• Central Region Cooperative will charge the following fees for hedge-to-arrive contracts:
  • All HTA's must be delivered to a Central Region Facility (no flex delivery is allowed).

Corn HTA Fees

Central Region Cooperative will enforce the following Policies for Hedge-to-Arrive Contracts.
  • Current month through Sept 2018 option months = 3¢ HTA fee 
  • New Crop 2018 through Sept 2019 option month = 4¢ HTA fee
  • New Crop 2019 through New Crop 2020 option month = 6¢ HTA fee 
  • All fees will be deducted from the futures price on the date of contract.
  • Fee to roll forward is an additional 2¢/bushel. Must be in same crop year. Crop year is December option month through September option month. Fee will be deducted from the futures price at the time of roll.
Soybeans HTA Fees
  • Current month through Sept 2018 option months = 6¢ HTA fee
  • New Crop 2018 through Sept 2019 option month = 8¢ HTA fee
  • New Crop 2019 through New Crop 2020 option month = 12¢ HTA fee
  • Fee to roll forward is an additional 2¢/bushel. Must be in same crop year. Crop year is November option month through September option month. Fee will be deducted from the futures price at the time of roll. 
*Basis must be set prior to first notice day of the delivery month.
*Storage will apply until delivery month and basis is fixed.


Advantages of Hedge-to-Arrive
  1. Limits downside futures price risk.
  2. Can take advantage of basis improvement.
  3. No margin requirements to the farmer, since the elevator is carrying the position.
  4. May be allowed to roll the contract to a later month in the same crop year.
Disadvantages of Hedge-to-Arrive
  1. Can’t participate in futures rally.
  2. Downside basis risk.
  3. Must monitor basis levels closely to lock them in when high.
  4. Locked in to the elevator and required to deliver.
  5. If grain is delivered prior to pricing basis, there may be service charges.

BASIS CONTRACT
(Basis Fix Contract)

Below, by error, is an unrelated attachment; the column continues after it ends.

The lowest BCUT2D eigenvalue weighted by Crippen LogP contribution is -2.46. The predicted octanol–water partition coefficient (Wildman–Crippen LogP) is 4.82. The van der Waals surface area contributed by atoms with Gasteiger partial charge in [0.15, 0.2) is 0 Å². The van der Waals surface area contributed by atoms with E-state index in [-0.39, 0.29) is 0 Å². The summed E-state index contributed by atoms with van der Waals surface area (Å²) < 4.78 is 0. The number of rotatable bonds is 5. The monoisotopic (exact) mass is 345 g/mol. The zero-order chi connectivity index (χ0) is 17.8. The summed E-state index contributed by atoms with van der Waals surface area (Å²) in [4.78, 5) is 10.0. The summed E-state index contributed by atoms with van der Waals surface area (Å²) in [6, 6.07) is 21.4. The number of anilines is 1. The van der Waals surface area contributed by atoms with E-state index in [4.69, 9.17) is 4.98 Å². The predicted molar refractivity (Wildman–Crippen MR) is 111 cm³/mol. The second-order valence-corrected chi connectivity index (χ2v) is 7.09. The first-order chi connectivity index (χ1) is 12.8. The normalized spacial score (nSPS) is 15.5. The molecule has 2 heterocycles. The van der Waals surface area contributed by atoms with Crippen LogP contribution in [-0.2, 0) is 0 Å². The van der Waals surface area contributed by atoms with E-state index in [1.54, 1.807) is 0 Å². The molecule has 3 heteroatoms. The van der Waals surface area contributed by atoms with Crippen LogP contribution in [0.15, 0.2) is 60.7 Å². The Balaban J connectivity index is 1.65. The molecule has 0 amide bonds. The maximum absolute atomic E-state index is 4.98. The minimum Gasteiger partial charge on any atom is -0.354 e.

• In this type of contract, the producer locks in a favorable basis with the elevator, leaving the futures price to be set later. Basis contracts are used successfully when the basis is at historically high levels and market conditions lead you to believe there is room for improvement in futures prices. It is important to ask your elevator manager for basis levels for more than the nearby futures month and to determine if storage costs warrant fixing the basis farther out.
  • The delivery date and quantity will be negotiated with the elevator. Discounts and premiums are usually set at the time the basis is established, unless the sale is for new crop delivery.
  • If the deadline comes when you must lock in the futures price, but you want to leave the option open and allow for further possible futures price increase, you may roll the basis contract into a deferred futures month. If the deferred futures market has a carry built into it (the deferred price is higher than the nearby price) your basis contract will be reduced by the amount of that carry. If the deferred futures market is in an inverse (the deferred price is lower than the nearby month), the amount of the inverse will be added to your basis contract.

Advantages of Basis Contract
  1. Eliminates downside basis risk.
  2. Can take advantage of potential futures price increase.
  3. Can collect an advance on delivered grain without locking in the final cash price.
  4. No storage costs.
  5. By “rolling the basis” contract can remain unpriced for extended period of time.

Disadvantages of Basis Contract
  1. Risk of futures price decrease. (If futures prices drop below the level used to calculate your advance, you may have to pay back a portion of the advance.)
  2. Required to deliver grain as stated in contract.
  3. Must track the futures and market trends to lock in a favorable futures price.
  4. Full payment is not made until the futures price is locked in.